The president of TRU’s student union made one astute comment during a recent interview with the Kamloops CBC about planned increases in tuition rates for international students.
Dustin McIntyre said B.C. needs more funding for post-secondry education. On that point, he scores full marks. The rest of his assertion that international students are being exploited must be given a little more “perspective,” (which is the polite way of saying utterly ignored).
McIntyre and TRU student Parth Patel told interviewer Shelly Joyce that planned hikes to tuition for international students will see the cost of education rise to nearly $16,000 a year. By comparison, B.C. students pay less than a third of that.
“It’s not about me, it’s about my money. It’s about the money international students bring to TRU,” Patel said. (The full interview can be found on CBC Kamloops’s website.)
McIntyre agreed with Patel, saying TRU seems to view international students as a kind of cash cow. International students take the same classes, he added, and should pay the same rates.
“They use them as revenue generating agents,” McIntyre said. “It’s about dollars and cents.”
The TRU student union will lobby administrators and government, he said, with the hope of having international rates pared back to domestic levels.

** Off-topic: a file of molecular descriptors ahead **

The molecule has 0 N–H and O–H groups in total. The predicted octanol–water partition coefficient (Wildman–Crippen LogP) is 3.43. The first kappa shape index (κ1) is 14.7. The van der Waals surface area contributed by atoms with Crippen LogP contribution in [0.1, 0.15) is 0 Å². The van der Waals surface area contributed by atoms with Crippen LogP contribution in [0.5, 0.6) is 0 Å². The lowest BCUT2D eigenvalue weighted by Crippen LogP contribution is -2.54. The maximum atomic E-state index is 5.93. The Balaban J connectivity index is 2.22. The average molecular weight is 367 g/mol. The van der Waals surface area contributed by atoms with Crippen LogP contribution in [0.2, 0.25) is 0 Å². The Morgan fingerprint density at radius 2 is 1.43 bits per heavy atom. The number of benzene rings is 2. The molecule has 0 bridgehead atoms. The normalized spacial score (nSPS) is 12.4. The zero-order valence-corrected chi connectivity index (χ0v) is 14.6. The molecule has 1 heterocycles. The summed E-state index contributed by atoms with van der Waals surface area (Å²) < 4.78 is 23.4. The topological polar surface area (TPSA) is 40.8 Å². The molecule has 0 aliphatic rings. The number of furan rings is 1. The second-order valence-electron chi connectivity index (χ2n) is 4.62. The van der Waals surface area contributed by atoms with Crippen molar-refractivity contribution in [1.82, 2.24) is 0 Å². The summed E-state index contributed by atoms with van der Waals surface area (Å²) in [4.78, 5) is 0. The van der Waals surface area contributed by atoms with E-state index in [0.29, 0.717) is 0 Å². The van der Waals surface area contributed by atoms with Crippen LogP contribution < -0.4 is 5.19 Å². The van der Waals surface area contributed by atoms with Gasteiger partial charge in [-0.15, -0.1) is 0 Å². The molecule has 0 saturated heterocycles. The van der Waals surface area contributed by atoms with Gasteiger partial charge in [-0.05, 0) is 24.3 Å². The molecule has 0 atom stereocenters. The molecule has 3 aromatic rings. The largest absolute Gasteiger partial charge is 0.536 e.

Who should make up the difference, should TRU management unexpectedly agree? Provincial politicians, apparently. McIntyre said the government should make up the difference, and perhaps add in a little more for good measure.
“We need more funding for our students, for our universities,” he said.
Agreed. B.C. universities do require more money, as do schools across Canada. So do hospitals, highways and social service agencies, to name just a few.
But there is largely only one pool of money to supply all our public service — the taxpayers, which brings us to the part of McIntyre’s comments that must be given perspective.
International students and their families do not pay Canadian taxes. They come here to study in our institutions because they gain skills they cannot find in their home countries. Once their studies are complete, they take those newly acquired skills and experiences back home.
By contrast, B.C. students and their parents pay significant taxes, money which largely supports the infrastructure that allows all students — domestic and international — to get the educations they need and want.
In the absence of that behind-the-scenes contribution, it’s only reasonable to expect international students to bear the full costs of studying here. Canadian families pay the full cost of their education as well, only in different ways. And their skills stay at home.
We Say editorials represent the viewpoint of The Daily News and are written by publisher Tim Shoults, city editor Tracy Gilchrist, or associate news editors Dan Spark and Mark Rogers.